ANKARA: Recep Tayyip Erdogan’s announcement of the death of Daesh’s leader last week highlights Turkiye’s leading role in regional security and boosts his claims to be tough on terrorists in the days before crunch elections, analysts have said.
The Turkish president said on April 30 that agents from the MIT security agency had killed Abu Hussein Al-Qurayshi in Syria the previous day, but gave no further details. Reuters reported local and security sources as saying that he died in a raid in the northern town of Jandaris, which is controlled by Turkiye-backed rebel groups.
Erdogan said he was committed to “continue our fight against terrorist organizations without discrimination.”
The previous leader of Daesh, Abu Ibrahim Al-Qurayshi, died in February last year in a US raid on his hideout in northern Syria. His predecessor Abu Bakr Al-Baghdadi was killed near Idlib in October 2019 in another US raid.
Abu Hussein Al-Qurayshi was appointed as Daesh leader in November 2022.
“The operational tempo of US strikes against Daesh leadership means that we barely even know who these individuals are, we only know their nom de guerre,” Colin P. Clarke, director of research at the Soufan Group, told Arab News.
“The last few ISIS (Daesh) caliphs have almost no media footprint because they were so busy trying to stay alive.”
The Turks, similarly, are “now able to track these Daesh leaders closely, and take action, so Daesh in Syria is reeling from repeated targeted assassinations against its upper echelon of leadership,” he said.
Clarke said that he expected these operations were being timed for Erdogan’s maximum election benefit.
“He has always presented himself as a strong figure, and he’s working to make that contrast in this election with (opposition leader Kemal) Kilicdaroglu,” he said.
“The strongman image is something Erdogan has cultivated over his time in office, so touting high-level counterterrorism operations will help him continue to make that case.”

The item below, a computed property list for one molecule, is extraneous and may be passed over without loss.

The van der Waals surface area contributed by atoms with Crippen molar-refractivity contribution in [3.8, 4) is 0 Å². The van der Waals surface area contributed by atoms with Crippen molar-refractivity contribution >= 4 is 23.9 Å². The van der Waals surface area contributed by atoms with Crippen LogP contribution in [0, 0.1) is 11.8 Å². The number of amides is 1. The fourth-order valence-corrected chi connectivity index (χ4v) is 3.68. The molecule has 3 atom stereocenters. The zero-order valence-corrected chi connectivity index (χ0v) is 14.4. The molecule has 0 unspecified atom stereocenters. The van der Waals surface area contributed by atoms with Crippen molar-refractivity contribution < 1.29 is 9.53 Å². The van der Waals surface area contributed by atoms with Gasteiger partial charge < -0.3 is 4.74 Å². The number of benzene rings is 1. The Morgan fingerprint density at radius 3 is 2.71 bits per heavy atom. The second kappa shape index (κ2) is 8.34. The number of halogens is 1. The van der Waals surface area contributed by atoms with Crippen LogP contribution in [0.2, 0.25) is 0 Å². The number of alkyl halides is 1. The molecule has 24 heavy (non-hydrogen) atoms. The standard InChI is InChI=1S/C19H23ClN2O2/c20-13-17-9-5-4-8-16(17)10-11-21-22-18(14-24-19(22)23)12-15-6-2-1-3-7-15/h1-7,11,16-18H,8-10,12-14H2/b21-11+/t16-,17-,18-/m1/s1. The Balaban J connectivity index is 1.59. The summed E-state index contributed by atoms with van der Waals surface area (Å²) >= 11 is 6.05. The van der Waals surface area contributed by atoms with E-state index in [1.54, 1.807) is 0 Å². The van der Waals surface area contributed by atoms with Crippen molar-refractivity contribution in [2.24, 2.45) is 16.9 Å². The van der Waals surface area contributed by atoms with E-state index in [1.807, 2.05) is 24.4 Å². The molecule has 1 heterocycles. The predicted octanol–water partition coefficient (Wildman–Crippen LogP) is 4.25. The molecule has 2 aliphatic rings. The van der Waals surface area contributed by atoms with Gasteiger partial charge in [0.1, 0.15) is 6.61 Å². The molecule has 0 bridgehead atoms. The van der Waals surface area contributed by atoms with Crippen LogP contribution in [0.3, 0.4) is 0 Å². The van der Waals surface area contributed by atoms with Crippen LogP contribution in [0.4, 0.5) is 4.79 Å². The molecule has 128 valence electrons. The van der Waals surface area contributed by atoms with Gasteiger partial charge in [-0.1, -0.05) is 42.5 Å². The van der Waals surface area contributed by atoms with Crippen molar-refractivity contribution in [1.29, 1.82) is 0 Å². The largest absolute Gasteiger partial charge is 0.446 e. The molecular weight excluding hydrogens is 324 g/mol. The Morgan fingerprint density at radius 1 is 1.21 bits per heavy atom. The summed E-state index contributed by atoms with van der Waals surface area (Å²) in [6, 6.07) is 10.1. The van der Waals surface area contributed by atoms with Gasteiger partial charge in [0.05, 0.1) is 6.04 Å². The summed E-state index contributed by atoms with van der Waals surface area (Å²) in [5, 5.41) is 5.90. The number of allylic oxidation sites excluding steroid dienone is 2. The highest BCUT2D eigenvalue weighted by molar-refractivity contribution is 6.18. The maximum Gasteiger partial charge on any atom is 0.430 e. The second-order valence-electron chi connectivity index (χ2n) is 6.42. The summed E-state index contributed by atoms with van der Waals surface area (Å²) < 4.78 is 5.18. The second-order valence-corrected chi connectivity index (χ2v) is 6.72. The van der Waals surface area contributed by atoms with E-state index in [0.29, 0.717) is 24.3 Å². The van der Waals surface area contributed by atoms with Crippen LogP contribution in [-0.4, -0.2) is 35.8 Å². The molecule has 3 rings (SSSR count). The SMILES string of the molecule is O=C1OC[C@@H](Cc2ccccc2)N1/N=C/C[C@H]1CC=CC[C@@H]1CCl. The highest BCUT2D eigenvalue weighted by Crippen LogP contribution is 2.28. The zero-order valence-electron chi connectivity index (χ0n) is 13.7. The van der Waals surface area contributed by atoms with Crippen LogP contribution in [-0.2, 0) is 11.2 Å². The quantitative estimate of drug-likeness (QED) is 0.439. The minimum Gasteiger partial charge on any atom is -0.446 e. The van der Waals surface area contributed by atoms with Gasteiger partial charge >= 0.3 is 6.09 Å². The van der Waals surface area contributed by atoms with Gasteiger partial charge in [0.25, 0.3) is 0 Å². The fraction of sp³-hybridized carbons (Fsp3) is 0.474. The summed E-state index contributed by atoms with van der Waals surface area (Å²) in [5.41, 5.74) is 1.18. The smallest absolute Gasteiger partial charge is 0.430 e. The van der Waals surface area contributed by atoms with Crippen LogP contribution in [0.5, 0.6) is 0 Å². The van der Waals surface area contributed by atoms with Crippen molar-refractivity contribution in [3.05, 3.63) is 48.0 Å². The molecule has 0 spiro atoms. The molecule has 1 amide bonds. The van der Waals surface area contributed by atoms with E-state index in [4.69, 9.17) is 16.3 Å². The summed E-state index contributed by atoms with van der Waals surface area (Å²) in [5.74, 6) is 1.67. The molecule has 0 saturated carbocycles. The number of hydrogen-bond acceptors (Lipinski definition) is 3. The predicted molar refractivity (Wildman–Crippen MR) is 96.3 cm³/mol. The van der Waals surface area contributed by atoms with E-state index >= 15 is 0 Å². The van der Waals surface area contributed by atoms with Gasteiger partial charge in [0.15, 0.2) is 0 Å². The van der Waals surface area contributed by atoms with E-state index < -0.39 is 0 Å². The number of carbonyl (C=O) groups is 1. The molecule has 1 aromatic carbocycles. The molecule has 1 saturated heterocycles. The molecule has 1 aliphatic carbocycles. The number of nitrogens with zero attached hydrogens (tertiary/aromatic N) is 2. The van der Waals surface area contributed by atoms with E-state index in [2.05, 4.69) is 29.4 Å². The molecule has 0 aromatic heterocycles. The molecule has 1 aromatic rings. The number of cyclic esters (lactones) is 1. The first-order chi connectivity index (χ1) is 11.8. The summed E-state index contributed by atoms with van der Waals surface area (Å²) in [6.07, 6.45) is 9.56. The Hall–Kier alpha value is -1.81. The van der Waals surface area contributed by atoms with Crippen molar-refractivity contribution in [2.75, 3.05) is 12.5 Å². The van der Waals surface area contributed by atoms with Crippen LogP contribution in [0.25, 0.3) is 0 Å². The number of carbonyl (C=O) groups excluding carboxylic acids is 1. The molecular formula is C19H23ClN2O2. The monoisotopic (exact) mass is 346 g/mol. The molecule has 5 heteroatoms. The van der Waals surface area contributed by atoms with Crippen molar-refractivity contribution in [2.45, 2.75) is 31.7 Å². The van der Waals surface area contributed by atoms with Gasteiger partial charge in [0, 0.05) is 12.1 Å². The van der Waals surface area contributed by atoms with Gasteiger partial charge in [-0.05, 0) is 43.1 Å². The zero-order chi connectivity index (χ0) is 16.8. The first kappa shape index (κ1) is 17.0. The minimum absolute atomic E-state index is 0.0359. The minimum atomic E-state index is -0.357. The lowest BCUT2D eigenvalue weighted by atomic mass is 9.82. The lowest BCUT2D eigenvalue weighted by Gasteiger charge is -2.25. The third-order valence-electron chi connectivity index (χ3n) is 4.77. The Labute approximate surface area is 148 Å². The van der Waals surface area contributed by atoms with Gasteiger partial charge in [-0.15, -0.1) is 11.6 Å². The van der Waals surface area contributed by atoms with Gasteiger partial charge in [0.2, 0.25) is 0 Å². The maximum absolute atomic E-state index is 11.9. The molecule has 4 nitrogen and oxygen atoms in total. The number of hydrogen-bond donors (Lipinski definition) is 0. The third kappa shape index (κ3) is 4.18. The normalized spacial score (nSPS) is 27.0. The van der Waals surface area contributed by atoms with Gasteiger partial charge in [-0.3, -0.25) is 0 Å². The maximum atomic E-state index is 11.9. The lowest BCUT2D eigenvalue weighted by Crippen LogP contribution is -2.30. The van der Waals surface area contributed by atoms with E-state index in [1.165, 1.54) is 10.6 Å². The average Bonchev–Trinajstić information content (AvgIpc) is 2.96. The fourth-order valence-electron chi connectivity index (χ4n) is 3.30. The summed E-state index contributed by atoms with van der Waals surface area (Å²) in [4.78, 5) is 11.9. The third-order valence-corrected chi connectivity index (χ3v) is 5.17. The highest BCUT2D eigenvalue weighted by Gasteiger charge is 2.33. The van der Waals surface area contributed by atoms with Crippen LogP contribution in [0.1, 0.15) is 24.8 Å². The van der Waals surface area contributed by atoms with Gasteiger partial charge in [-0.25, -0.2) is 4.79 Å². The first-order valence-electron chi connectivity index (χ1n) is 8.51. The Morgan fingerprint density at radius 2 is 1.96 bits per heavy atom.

MIT previously caught Daesh fundraiser Kasim Guler, also named Abu Usama al-Turki, while trying to sneak into Turkiye in June 2021 with weapons and explosives.
He had been allegedly planning to assassinate politicians, including Kilicdaroglu.
MIT also detained several high-profile Daesh figures who had directed several suicide attacks in Turkiye.
Turkiye designated Daesh as a terror group in 2013. It has launched a string of outrages since then, including an October 2015 suicide attack on a peace march in Ankara that killed 109 people.
Turkish security forces have prosecuted an intense crackdown on the group in the months leading up to the country’s May 14 elections. Nine foreign nationals were arrested in an anti-Daesh operation in Ankara last week, taking to 35 the total number arrested inside Turkey since the start of the year.
Nihat Ali Ozcan, a security analyst at the Ankara-based think tank TEPAV, said the operation against the Daesh leader last month in Syria was also a message for the West,
“It gives the message that Turkiye has assumed an active role in the fight against all radical terror groups,” he told Arab News.
“Turkiye is still part of this regional counter-terror effort and intends to underline the fact that it does not only target the outlawed Kurdistan Workers’ Party (PKK) but also Daesh,” Ozcan said.
In the meantime, Turkish forces continue their operation against the PKK in northern Iraq with airstrikes against hideouts.